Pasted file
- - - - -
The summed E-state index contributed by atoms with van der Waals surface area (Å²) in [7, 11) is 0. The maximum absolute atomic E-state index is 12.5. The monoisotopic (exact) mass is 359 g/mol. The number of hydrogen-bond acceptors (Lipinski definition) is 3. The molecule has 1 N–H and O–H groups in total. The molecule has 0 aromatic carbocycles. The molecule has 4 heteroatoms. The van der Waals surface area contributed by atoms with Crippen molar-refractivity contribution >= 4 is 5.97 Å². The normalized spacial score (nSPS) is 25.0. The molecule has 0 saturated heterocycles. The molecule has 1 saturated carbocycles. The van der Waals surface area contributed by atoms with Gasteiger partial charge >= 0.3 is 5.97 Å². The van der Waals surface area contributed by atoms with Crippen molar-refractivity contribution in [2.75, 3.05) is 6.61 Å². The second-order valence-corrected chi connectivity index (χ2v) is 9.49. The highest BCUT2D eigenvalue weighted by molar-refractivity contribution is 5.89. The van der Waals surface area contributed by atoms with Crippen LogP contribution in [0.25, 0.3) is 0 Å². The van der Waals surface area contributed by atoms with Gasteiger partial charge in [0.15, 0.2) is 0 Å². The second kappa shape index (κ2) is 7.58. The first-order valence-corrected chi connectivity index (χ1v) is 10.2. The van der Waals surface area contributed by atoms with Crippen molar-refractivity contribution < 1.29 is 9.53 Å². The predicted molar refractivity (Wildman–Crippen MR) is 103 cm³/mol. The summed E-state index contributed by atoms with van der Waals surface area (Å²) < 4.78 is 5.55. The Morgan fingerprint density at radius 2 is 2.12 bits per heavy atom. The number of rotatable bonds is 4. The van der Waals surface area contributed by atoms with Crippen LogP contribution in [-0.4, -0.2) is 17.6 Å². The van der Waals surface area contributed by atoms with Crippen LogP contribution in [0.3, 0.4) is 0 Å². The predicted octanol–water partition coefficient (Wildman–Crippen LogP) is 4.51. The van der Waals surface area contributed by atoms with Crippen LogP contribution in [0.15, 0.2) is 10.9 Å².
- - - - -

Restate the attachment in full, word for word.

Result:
The summed E-state index contributed by atoms with van der Waals surface area (Å²) in [7, 11) is 0. The maximum absolute atomic E-state index is 12.5. The monoisotopic (exact) mass is 359 g/mol. The number of hydrogen-bond acceptors (Lipinski definition) is 3. The molecule has 1 N–H and O–H groups in total. The molecule has 0 aromatic carbocycles. The molecule has 4 heteroatoms. The van der Waals surface area contributed by atoms with Crippen molar-refractivity contribution >= 4 is 5.97 Å². The normalized spacial score (nSPS) is 25.0. The molecule has 0 saturated heterocycles. The molecule has 1 saturated carbocycles. The van der Waals surface area contributed by atoms with Gasteiger partial charge >= 0.3 is 5.97 Å². The van der Waals surface area contributed by atoms with Crippen molar-refractivity contribution in [2.75, 3.05) is 6.61 Å². The second-order valence-corrected chi connectivity index (χ2v) is 9.49. The highest BCUT2D eigenvalue weighted by molar-refractivity contribution is 5.89. The van der Waals surface area contributed by atoms with Crippen LogP contribution in [0.25, 0.3) is 0 Å². The van der Waals surface area contributed by atoms with Gasteiger partial charge in [0.15, 0.2) is 0 Å². The second kappa shape index (κ2) is 7.58. The first-order valence-corrected chi connectivity index (χ1v) is 10.2. The van der Waals surface area contributed by atoms with Crippen molar-refractivity contribution < 1.29 is 9.53 Å². The predicted molar refractivity (Wildman–Crippen MR) is 103 cm³/mol. The summed E-state index contributed by atoms with van der Waals surface area (Å²) < 4.78 is 5.55. The Morgan fingerprint density at radius 2 is 2.12 bits per heavy atom. The number of rotatable bonds is 4. The van der Waals surface area contributed by atoms with Crippen LogP contribution in [-0.4, -0.2) is 17.6 Å². The van der Waals surface area contributed by atoms with Crippen LogP contribution in [0.3, 0.4) is 0 Å². The predicted octanol–water partition coefficient (Wildman–Crippen LogP) is 4.51. The van der Waals surface area contributed by atoms with Crippen LogP contribution in [0.15, 0.2) is 10.9 Å².